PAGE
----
Transgenic Research

, Volume 24, Issue 4, pp 605–614 | Cite as

Production of human lactoferrin and lysozyme in the milk of transgenic dairy animals: past, present, and future

  • Caitlin A. CooperEmail author
  • Elizabeth A. Maga
  • James D. Murray


Genetic engineering, which was first developed in the 1980s, allows for specific additions to animals’ genomes that are not possible through conventional breeding. Using genetic engineering to improve agricultural animals was first suggested when the technology was in the early stages of development by Palmiter et al. (Nature 300:611–615, 1982). One of the first agricultural applications identified was generating transgenic dairy animals that could produce altered or novel proteins in their milk. Human milk contains high levels of antimicrobial proteins that are found in low concentrations in the milk of ruminants, including the antimicrobial proteins lactoferrin and lysozyme. Lactoferrin and lysozyme are both part of the innate immune system and are secreted in tears, mucus, and throughout the gastrointestinal (GI) tract. Due to their antimicrobial properties and abundance in human milk, multiple lines of transgenic dairy animals that produce either human lactoferrin or human lysozyme have been developed. The focus of this review is to catalogue the different lines of genetically engineered dairy animals that produce either recombinant lactoferrin or lysozyme that have been generated over the years as well as compare the wealth of research that has been done on the in vitro and in vivo effects of the milk they produce. While recent advances including the development of CRISPRs and TALENs have removed many of the technical barriers to predictable and efficient genetic engineering in agricultural species, there are still many political and regulatory hurdles before genetic engineering can be used in agriculture. It is important to consider the substantial amount of work that has been done thus far on well established lines of genetically engineered animals evaluating both the animals themselves and the products they yield to identify the most effective path forward for future research and acceptance of this technology.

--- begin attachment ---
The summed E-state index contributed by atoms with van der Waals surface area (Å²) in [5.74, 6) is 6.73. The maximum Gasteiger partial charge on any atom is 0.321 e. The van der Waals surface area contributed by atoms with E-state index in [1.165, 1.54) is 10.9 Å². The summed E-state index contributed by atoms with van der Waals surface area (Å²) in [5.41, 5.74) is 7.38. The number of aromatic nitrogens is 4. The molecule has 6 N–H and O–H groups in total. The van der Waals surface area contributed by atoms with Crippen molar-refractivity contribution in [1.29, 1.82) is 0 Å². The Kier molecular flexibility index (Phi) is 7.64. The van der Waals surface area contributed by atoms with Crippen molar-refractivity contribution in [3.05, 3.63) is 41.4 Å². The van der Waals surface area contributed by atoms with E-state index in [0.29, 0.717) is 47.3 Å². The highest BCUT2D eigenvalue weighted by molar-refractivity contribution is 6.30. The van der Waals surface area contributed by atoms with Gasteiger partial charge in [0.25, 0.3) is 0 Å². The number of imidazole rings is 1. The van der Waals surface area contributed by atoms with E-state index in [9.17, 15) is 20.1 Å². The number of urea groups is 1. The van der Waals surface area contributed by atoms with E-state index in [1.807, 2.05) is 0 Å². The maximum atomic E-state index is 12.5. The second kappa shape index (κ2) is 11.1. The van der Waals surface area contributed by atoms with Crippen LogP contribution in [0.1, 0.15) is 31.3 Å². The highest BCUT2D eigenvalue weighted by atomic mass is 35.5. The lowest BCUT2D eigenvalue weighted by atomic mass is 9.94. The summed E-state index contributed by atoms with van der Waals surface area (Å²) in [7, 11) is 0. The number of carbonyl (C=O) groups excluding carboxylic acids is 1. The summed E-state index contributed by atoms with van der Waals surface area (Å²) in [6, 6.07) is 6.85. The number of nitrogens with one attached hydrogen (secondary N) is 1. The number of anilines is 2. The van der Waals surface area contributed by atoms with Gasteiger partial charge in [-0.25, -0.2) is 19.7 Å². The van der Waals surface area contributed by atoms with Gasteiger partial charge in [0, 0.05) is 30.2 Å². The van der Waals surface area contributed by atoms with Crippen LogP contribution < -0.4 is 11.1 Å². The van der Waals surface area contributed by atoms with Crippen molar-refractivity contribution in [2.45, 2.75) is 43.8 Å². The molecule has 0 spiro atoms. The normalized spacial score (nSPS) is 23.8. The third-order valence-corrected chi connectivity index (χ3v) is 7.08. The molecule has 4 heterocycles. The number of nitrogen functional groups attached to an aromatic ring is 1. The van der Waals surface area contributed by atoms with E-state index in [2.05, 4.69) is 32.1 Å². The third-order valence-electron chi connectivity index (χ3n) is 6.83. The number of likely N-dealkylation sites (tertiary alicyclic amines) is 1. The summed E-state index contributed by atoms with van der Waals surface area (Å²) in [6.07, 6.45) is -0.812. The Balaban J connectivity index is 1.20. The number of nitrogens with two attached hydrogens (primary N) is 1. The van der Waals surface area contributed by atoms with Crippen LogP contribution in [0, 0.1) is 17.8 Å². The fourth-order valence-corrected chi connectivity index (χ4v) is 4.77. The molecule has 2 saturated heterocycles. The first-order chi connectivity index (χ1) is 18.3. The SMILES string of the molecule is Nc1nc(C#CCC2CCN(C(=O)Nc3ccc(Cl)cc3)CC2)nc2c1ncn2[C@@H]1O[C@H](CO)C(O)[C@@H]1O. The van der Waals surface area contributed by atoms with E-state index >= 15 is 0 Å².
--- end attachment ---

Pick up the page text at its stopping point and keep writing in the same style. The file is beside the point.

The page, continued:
Transgenic Lactoferrin Lysozyme Genetic engineering Milk Antimicrobials 


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Copyright information

© Springer International Publishing Switzerland 2015

Authors and Affiliations

  • Caitlin A. Cooper
    • 1
    Email author
  • Elizabeth A. Maga
    • 1
  • James D. Murray
    • 1
    • 2
  1. 1.Department of Animal ScienceUniversity of California-DavisDavisUSA
  2. 2.Department of Population Health and ReproductionUniversity of California-DavisDavisUSA

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